Increased precipitation alters the water budget and discharge, which then increases DOC concentrations ([15]). This can affect the mass of DOC export independently of any changes in DOC concentrations. However, various analyses of stream water suggest no consistent hydrologic trends in recent decades ([7], [21]).

Land use changes

Land use changes, such as altered forestry practices ([29]), draining of peatlands ([32]), or changes in grazing or burning of grassland and peatlands ([12]), can also influence the retention and the export of organic carbon from catchments. However, Monteith et al. ([23]) did not find any consistent land use changes in northern Europe and North America where increasing DOC trends had been observed.

Increased atmospheric carbon dioxide

Increased atmospheric carbon dioxide (CO2) stimulates primary plant production, as shown in laboratory experiments ([11]). Under elevated CO2 levels, the proportion of DOC in the soil solution derived from recently assimilated CO2 was ten times higher compared to the control ([11]). However, the magnitude of the ambient CO2 increase measured at global monitoring stations since 1990 amounts to only 8% of the concentration used in the experiments, and even laboratory experiments failed to reproduce the magnitude of DOC increase ([22]).

Decreased atmospheric sulphur deposition

Decreased atmospheric sulphur deposition is subject of several recent studies suggesting to influence patterns and trends in DOC concentrations in freshwaters ([2], [3], [31]). Increases in both acidity of soils and ionic strength of soil solution (associated with a high sulfate loading) reduce soil solution DOC concentrations ([18]). Monteith et al. ([23]) showed that DOC concentrations have increased in proportion to the rates at which atmospherically deposited anthropogenic sulphur and sea salt have declined. In contrast, Hudson et al. ([16]) observed no correlation of DOC with sulphate deposition.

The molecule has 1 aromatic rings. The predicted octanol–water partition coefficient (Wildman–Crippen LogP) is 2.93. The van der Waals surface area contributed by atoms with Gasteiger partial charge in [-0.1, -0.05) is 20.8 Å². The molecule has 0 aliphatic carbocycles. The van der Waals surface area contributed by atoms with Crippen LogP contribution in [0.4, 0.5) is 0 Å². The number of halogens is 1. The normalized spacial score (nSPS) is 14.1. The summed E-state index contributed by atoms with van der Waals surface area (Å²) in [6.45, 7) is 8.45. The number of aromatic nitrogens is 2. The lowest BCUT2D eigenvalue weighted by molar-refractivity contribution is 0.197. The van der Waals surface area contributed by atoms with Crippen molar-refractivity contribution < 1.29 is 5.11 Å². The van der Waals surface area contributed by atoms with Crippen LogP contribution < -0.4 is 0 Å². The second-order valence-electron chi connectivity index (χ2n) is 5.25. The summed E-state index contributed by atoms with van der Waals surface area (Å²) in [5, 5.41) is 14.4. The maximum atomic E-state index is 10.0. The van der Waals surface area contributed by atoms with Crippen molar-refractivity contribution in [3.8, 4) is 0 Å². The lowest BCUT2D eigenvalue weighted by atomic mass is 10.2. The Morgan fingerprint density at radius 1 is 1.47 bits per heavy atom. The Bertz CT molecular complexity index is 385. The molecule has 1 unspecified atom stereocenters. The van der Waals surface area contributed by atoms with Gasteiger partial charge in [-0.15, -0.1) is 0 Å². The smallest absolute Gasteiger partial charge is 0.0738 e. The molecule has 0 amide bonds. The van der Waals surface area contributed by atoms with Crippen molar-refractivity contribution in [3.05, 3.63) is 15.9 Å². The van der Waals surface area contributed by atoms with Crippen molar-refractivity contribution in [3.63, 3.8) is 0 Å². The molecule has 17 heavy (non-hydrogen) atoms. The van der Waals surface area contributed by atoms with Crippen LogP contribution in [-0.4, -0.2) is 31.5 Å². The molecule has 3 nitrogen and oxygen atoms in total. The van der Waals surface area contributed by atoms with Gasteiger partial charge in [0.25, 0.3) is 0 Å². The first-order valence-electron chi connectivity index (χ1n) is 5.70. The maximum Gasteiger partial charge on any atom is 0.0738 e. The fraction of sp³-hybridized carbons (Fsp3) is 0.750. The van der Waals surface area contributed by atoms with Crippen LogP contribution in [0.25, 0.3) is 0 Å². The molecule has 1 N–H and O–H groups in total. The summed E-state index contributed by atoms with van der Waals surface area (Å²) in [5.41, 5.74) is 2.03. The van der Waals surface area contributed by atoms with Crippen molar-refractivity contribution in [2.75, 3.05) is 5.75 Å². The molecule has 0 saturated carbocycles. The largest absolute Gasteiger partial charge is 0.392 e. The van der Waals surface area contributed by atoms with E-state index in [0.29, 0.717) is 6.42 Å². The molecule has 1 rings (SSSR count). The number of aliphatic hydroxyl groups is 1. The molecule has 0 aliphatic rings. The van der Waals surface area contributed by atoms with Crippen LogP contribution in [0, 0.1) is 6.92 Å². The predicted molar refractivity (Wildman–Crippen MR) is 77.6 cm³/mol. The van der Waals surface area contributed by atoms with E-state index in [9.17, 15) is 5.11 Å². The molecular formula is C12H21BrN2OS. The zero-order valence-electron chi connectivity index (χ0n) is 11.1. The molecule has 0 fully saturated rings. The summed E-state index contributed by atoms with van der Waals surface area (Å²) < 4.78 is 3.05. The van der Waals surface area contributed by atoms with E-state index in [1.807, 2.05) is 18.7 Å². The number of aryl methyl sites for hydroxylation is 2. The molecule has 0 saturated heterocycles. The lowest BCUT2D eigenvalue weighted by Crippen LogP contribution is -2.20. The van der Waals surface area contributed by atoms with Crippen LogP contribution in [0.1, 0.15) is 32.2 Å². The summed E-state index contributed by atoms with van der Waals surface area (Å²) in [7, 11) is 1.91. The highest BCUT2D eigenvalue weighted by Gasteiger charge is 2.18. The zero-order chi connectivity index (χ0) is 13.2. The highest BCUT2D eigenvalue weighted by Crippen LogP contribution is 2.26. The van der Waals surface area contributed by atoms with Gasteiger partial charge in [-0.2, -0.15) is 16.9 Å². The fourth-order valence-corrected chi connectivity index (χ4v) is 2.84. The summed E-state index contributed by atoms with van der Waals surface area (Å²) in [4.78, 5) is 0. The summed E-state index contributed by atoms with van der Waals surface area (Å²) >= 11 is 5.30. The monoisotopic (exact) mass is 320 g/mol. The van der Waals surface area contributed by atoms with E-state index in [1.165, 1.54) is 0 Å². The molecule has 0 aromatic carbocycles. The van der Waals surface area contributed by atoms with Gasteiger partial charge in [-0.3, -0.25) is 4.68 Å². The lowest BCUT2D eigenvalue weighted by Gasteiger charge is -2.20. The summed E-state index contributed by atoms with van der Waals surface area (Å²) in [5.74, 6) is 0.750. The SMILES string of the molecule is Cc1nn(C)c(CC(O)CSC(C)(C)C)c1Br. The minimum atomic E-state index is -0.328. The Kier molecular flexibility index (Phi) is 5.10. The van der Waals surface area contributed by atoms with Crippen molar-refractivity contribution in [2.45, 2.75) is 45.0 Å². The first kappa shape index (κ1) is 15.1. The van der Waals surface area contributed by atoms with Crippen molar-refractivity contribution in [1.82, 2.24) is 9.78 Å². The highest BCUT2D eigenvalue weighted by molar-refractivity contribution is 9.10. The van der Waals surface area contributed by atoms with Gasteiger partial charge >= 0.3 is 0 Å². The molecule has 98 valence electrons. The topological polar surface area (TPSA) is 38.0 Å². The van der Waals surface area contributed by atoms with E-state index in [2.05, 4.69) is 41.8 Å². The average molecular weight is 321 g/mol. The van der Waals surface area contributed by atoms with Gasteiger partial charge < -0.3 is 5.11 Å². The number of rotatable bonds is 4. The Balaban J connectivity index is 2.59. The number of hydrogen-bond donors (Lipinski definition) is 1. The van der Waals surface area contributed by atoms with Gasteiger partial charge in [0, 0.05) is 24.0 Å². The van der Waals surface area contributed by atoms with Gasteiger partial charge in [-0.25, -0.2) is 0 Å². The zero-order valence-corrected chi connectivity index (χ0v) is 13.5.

Accumulation of atmospherically deposited nitrogen

Accumulation of atmospherically deposited nitrogen is proposed to increase DOC concentrations because of higher rates of soil microbial decomposition ([8]). Nitrogen retention can improve ecosystem productivity, resulting in increased litter production. It can influence the rate of carbon mineralization in litter and soil. However, as many regions in northern Europe and North America are already at a nitrogen saturation level, further nitrogen deposition does not necessarily lead to increasing DOC leaching ([23]).